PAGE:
I am glad that those retailers change the notes, and I do not want to be misinterpreted on this point. Travelex's only purpose is to change notes, and the hon. Gentleman's Bill would require it to change notes—albeit of the same denomination—for nothing, and I am not surprised that it politely declines that opportunity, especially in an airport, where it no doubt has other customers to serve. He may deplore that, and I might wish that things were otherwise, but I do not think that a commercial company can be blamed for charging for a service that it provides. That is the essence of a capitalist society.
I hate to labour the point, but surely there is a difference. Travelex charges a commission on foreign exchanges because of the risk of holding foreign currency. Changing Scottish notes carries no risk, so Travelex should reconsider its policy on that matter.
The hon. Gentleman makes a sound argument, which he should put to Travelex. The question is whether the charge is reasonable in all the circumstances, but that is a matter for Travelex. It is a commercial company providing a service, and that is the only point I am making. It has no statutory duty to do so, and it can decide whether to charge for it. The hon. Member for Dumfriesshire, Clydesdale and Tweeddale said that some companies provide the service for free, and I applaud them for their public-spiritedness. It would be good if others followed suit.
I do not want to make it difficult for Scottish notes to be used in England and Wales, because there has been a welcome shift in recent years—or so I understand from talking to Scottish colleagues—especially in London and other major centres. Scottish notes are now more readily accepted. I suspect that the same is true along the border, although I have no evidence for that and my constituency is nowhere near that area. However, I suspect that Scottish bank notes are much more widely acceptable in retail premises south of the border than previously. That should be encouraged. But, and it is a big but, it is a big jump from there to introducing a requirement—I accept that it would be a mild requirement, without draconian measures—that every retail establishment in the whole of the United Kingdom should be happy to accept Scottish notes, in all circumstances, if they are prepared to accept English notes. That has implications for many small businesses in my part of the world, where Scottish notes are very rare.
The hon. Member for Thurrock made an important point, although I did not agree with everything that he said. If Scottish banks are to issue notes, I think—this is a personal opinion—that it is regrettable that they have decided to do so in this commemorative, almost didactic, form. The patterns are designed to promote Scotland or the bank in question, but the variation could cause confusion.
If we were having a debate about a proposal that the Bank of England should no longer produce five patterns for notes but 27, hon. Members on both sides of the House would say, "Don't be ridiculous—that is a recipe for chaos. Why on earth should we expect businesses suddenly to recognise 27 different patterns on notes in circulation across England, Wales, Scotland and Northern Ireland?" If one added the five Northern Ireland banks and their range of notes, there would be a huge proliferation of patterns on notes in common circulation, making it almost impossible for someone who is not familiar with them to recognise what was a valid note and what was not.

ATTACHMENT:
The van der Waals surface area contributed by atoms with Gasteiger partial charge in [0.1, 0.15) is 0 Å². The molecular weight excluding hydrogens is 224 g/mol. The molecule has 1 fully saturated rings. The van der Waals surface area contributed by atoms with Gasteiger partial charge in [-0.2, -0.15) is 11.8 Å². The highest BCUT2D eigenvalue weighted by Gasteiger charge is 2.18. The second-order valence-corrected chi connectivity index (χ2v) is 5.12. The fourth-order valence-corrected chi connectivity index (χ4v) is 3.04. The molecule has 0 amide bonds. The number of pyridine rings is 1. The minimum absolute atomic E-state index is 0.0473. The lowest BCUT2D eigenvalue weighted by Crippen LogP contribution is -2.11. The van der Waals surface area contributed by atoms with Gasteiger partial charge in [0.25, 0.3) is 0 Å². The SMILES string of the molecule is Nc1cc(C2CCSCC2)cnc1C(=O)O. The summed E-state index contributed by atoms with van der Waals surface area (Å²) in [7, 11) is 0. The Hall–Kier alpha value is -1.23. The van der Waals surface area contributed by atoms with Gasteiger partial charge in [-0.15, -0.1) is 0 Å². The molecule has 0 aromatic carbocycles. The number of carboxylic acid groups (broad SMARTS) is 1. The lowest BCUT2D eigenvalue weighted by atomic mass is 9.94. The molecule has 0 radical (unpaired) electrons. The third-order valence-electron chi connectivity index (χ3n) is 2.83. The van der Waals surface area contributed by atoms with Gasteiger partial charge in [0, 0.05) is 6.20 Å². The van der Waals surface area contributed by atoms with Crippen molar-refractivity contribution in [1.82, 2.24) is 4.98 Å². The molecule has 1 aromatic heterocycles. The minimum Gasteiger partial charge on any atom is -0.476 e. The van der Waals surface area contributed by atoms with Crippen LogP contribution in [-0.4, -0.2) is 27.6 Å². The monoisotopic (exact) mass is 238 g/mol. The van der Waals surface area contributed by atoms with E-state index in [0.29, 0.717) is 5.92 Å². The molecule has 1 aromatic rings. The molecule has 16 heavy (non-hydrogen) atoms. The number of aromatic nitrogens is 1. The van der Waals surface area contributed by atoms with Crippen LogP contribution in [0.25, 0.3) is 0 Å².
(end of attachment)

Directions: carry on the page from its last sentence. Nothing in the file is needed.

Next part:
The hon. Gentleman has made a perfectly understandable point about confusion and the proliferation of different sorts of notes. As for the figures, there are 22 different Scottish banknotes, and 17 different Northern Ireland banknotes, not counting commemorative editions which, in some cases, can be circulated. That is the number of different notes that we are talking about in this context.
I am grateful to the hon. Lady. To return to the point I was making, when people are familiar with the notes on a daily basis, the notes do not pose a problem. In Scotland, people dealing with Scottish notes would have no problem recognising those that are in common circulation, even if, rather than the Queen of the United Kingdom, they showed the golfer Jack Nicklaus instead. Some people might expect that to be a joke, but it is not—it is a serious proposal that has been thought up in Scotland to celebrate its national sport and the pre-eminence of golf in Scotland. Nevertheless, if I were sitting in a little shop in Kingsbury Episcopi—I cannot do so, because it has closed down—I would not recognise a note featuring Jack Nicklaus as a familiar banknote, so I would have grave doubts. I would hold such a note up to the light and take a look at it, thus causing the offence about which the hon. Member for Dumfriesshire, Clydesdale and Tweeddale is concerned, as it would not immediately tell me that it was a proper promissory note from a clearing bank of the United Kingdom. I would take great care before accepting such a note.